… and travelers!
Traffic jams on the tracks but also traffic jams at the stations! At certain times and on certain days of large departures, the number of passengers multiplies. However, most French stations have remained the same as they were in the middle of the last century. It would take colossal work to adapt them, as was the case at Montpellier Saint-Roch or, today, at Lyon Part-Dieu. We have gone from an average of 200 passengers per mainline train in 1954 to 450 today. There were 28 billion passenger/km in 1954; they are 90 billion today, that is to say three times more. TGV and Intercités passenger traffic has multiplied by 3.2, and in Ile-de-France it has increased from 2 billion to 14 billion, that is, a multiplication by 7. “As the number of train passengers increases, more traveler-related delays threaten to affect punctuality.” The study specifies: inconvenience, doors blocked by the influx of travellers, lengthy download and upload times, forgotten luggage…
Locomotive and old cars
Regarding train delays, the aging of rolling stock must also be taken into account. Locomotives, like automobiles, are designed to run for decades. But the aging of the entire fleet shows that little is renewed, despite the notorious efforts of the regions in the 90s by the TERs and Transiliens after the law transferring transport powers to the regions. And as Mr. de La Palice would have done, the AQST report stresses that “Older rolling stock is more likely to break down during the journey.” Note that it makes perfect sense when we know that the average age of electric locomotives, for example, has gone from 8 to 30 years between 1954 and today. And that the average age of a TGV train is currently 20 years.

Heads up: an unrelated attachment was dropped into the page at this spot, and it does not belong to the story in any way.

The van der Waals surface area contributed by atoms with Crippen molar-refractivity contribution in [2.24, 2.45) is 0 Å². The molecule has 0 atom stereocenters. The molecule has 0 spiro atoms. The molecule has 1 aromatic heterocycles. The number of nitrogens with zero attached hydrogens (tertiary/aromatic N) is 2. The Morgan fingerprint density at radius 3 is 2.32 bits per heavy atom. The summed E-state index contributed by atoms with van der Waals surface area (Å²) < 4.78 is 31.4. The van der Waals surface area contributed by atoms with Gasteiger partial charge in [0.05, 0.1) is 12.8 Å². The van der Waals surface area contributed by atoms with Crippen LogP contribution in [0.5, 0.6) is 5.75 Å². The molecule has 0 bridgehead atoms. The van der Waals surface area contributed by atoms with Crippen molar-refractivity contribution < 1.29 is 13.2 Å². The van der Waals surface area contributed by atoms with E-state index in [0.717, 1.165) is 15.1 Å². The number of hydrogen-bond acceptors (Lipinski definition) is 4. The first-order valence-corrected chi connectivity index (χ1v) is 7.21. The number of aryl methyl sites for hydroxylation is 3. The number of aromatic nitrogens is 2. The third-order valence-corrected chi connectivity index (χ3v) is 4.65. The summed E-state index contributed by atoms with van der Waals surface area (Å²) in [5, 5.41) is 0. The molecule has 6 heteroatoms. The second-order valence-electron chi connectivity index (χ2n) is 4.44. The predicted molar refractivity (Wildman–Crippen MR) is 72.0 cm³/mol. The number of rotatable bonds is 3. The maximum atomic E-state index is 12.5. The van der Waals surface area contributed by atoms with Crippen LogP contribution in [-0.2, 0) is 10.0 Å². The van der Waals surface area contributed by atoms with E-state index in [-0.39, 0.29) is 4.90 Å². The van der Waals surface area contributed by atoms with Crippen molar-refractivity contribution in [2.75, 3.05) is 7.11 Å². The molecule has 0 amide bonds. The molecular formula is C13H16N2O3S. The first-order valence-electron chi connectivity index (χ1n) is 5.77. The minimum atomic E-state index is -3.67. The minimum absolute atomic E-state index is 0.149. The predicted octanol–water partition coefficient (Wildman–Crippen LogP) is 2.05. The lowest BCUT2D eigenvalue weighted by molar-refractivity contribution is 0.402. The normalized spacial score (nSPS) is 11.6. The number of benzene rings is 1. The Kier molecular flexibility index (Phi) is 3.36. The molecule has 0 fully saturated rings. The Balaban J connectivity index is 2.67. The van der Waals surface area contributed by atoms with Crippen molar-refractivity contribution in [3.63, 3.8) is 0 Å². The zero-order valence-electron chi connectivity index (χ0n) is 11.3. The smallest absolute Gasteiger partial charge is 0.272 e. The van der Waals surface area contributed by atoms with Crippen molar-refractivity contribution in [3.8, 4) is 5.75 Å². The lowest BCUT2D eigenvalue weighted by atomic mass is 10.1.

To run trains, you need people. Lots of staff. And what’s more, competent staff. Contrary to popular belief, it is more complicated to run a train than it is to fly an airplane. The railway production chain, from the maintenance of the tracks to the arrivals at the stations, is a machine that uses dozens of skills. For this reason -and this is little known- even if it means making environmentalists shout, that the production cost of a trip beyond 700 km is cheaper by plane than by train. To compensate for the spectacular increase, desired by the State, in the tariffs for the circulation of its trains, the SNCF has drastically reduced its staff. Railroad workers numbered 400,000 in 1954; they are less than 150,000 today. The abysmal queues at the ticket counters, if they show it, are just the tip of the iceberg. Because forced digitization, and at all levels of the company, does not solve everything.
In short, transporting more and more passengers passing more trains through an increasingly degraded network, and this with fewer and fewer staff, can hardly improve punctuality. Except to ask the SNCF to do such impossible feats.